“Superannuation fees in Australia are higher than those observed in other OECD countries. This may be partly because Australian funds face higher expenses. While international comparisons are not straightforward, there is evidence (by asset class) that Australian investment management costs are generally high by international standards, including for significant asset classes (such as equities and international fixed income).”

On any reasonable measure, Australian superannuation costs still appear high by international standards, and are certainly far from being the lowest as the latest OECD data suggests.

Co Authors :

  1. APRA Superannuation Bulletin 2018, Table 6.
  2. See Figure 3.19 of the Productivity Commission’s final report on Superannuation: Assessing Efficiency and Competitiveness.
  3. See Figure 3.22 of the Productivity Commission’s final report on Superannuation: Assessing Efficiency and Competitiveness.
  4. Although as the PC noted (p.155), they may not capture their full extent for all funds and products.
  5. Rainmaker also estimated total fees of 1.17 per cent of account balances across APRA-regulated super funds alone. Rice Warner estimated total superannuation fees of $22 billion in the year to June 2017, or 1 per cent of assets. For a comparison of the various estimates of total fees as a share of superannuation assets, see Figure 3.3 of the Productivity Commission’s final report on Superannuation: Assessing Efficiency and Competitiveness.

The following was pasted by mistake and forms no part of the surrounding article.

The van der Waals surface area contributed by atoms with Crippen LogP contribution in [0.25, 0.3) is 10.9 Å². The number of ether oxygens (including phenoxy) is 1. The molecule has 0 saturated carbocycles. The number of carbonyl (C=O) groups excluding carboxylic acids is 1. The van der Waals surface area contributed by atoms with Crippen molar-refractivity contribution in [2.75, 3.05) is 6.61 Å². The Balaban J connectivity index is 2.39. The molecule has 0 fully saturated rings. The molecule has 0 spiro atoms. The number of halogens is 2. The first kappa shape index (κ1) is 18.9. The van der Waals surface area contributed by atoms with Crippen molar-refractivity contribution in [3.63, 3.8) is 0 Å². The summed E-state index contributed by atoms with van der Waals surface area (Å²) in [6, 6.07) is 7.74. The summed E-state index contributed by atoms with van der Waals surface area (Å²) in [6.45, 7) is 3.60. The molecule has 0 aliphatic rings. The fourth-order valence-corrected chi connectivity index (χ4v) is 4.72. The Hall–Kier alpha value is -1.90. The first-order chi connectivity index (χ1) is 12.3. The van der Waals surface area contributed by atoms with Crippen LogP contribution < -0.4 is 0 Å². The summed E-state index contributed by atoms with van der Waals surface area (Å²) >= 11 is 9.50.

6. Assuming a 40-year contribution period, real wage growth of 1.8 per cent p.a., and real portfolio returns of 5 per cent. See Figure 4 of Grattan Institute’s 2014 report, Super Sting, for further details.
  7. The PC found Australian funds incur much higher investment costs for domestic and international equities, and international fixed interest, compared with most other countries in the dataset. Australian funds also pay marginally higher costs for cash and domestic fixed income on average. By contrast, the investment management costs for Australian superannuation funds are relatively comparable to international pension funds for unlisted assets (including unlisted infrastructure, unlisted property and private equity). See Productivity Commission final report Superannuation: Assessing Efficiency and Competitiveness, Figure 3.2 for further details.